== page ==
# Is $(f-g)(x)$ concave when $f,g$ are positive valued concave functions and $f\ge g$.

Let $f$ is positive-valued concave function and $g$ is another positive-valued concave function, such that $f:\mathbb{R}_+ \mapsto \mathbb{R}_+$ and $g:\mathbb{R}_+ \mapsto \mathbb{R}_+$. Additionally, $f\ge g$ over all domain $\mathbb{R}_+$.

Do their difference $f-g$ is concave function too?

This question is different from this.

No, let $f(x) = 1-e^{-x}$ and $g(x) = 1 - e^{-x/2}$.

• I have edited a question. When it is sure that their difference is always positive too.
– kaka
Commented Dec 6, 2016 at 6:33
• @kaka Let $f(x) = \sqrt{x}$ and $g(x) = \frac{1}{2} + \frac{1}{4}\log x$. Commented Dec 6, 2016 at 6:42
• $(f-g)(x+0.5)$ is concave.
– kaka
Commented Dec 6, 2016 at 6:52
• It is not clear what you are asking for. The original question asked if the difference of two concave functions is concave, the counterexample shows this is not true in general. Commented Dec 6, 2016 at 6:55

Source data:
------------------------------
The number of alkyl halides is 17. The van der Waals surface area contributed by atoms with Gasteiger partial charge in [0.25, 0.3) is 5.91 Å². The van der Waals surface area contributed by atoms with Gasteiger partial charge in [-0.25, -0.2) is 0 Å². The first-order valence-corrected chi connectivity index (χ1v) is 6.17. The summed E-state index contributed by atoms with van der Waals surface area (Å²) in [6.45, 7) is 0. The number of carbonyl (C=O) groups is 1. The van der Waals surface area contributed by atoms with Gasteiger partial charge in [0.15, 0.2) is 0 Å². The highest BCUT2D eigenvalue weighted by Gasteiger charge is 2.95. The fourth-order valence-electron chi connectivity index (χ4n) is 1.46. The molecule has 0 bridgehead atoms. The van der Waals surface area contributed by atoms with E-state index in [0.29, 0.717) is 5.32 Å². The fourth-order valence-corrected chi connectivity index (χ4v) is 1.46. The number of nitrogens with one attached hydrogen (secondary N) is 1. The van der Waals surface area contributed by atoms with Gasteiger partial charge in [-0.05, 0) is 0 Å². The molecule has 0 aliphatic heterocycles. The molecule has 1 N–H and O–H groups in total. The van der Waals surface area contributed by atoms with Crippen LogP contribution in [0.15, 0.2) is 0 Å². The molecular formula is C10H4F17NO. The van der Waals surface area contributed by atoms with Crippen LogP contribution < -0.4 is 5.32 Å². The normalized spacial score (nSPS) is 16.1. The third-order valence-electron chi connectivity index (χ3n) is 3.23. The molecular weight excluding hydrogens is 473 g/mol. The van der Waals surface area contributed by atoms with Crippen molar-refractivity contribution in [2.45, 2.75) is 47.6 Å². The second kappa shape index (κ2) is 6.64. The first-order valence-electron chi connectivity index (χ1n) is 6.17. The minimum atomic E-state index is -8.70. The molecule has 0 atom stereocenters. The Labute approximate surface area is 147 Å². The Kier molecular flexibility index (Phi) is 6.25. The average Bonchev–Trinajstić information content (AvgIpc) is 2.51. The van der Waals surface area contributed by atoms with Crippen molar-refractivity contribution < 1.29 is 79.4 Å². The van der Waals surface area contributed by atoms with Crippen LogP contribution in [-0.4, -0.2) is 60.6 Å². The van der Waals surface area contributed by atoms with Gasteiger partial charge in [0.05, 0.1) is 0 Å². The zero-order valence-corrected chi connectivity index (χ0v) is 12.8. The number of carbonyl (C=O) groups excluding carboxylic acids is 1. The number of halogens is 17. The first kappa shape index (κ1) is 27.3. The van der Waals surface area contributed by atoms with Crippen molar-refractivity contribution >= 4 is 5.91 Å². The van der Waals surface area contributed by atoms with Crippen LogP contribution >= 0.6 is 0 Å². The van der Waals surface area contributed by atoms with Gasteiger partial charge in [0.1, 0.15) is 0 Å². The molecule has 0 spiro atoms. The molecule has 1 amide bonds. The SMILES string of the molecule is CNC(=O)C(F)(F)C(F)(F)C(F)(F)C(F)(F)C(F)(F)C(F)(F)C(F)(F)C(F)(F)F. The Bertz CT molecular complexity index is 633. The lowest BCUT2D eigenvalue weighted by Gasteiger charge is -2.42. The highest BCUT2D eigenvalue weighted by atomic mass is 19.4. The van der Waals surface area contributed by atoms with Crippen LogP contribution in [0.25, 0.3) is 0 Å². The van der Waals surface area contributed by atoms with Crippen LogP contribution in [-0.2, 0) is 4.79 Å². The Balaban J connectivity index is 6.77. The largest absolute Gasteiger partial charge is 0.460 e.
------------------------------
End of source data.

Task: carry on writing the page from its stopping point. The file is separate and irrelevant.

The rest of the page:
No. Take:

$f(x)=1-2^{-x}$

$g(x)=\frac x2,\ x\in[0,1]$ and $g(x)=f(x),\ x\in(1,+\infty)$

I was trying to find out necessary conditions for it to be true. I was wondering about $$f>g$$. In fact, a slight modification of the above counter-example is sufficient to get another counter-example for the case $$f>g$$.

I came up with another counter-example. In fact the difference between two concave functions such that $$f>g$$ can be convex. Let $$f$$ be defined over $$\mathbb{R}$$, $$f(x)= \left\{ \begin{array}{l} -\vert x \vert^3 \quad\text{if}\quad x\in [-0.25,0.25] \\ -3/16\vert x\vert +1/32 \quad\text{else}, \end{array} \right.$$ and $$g(x)= -x^2$$. Then $$f$$ and $$g$$ are concave and $$f>g$$ but $$h = f-g$$ is convex. You can see an illustration below. I have also illustrated the counter-examples given by Erik M and GLay.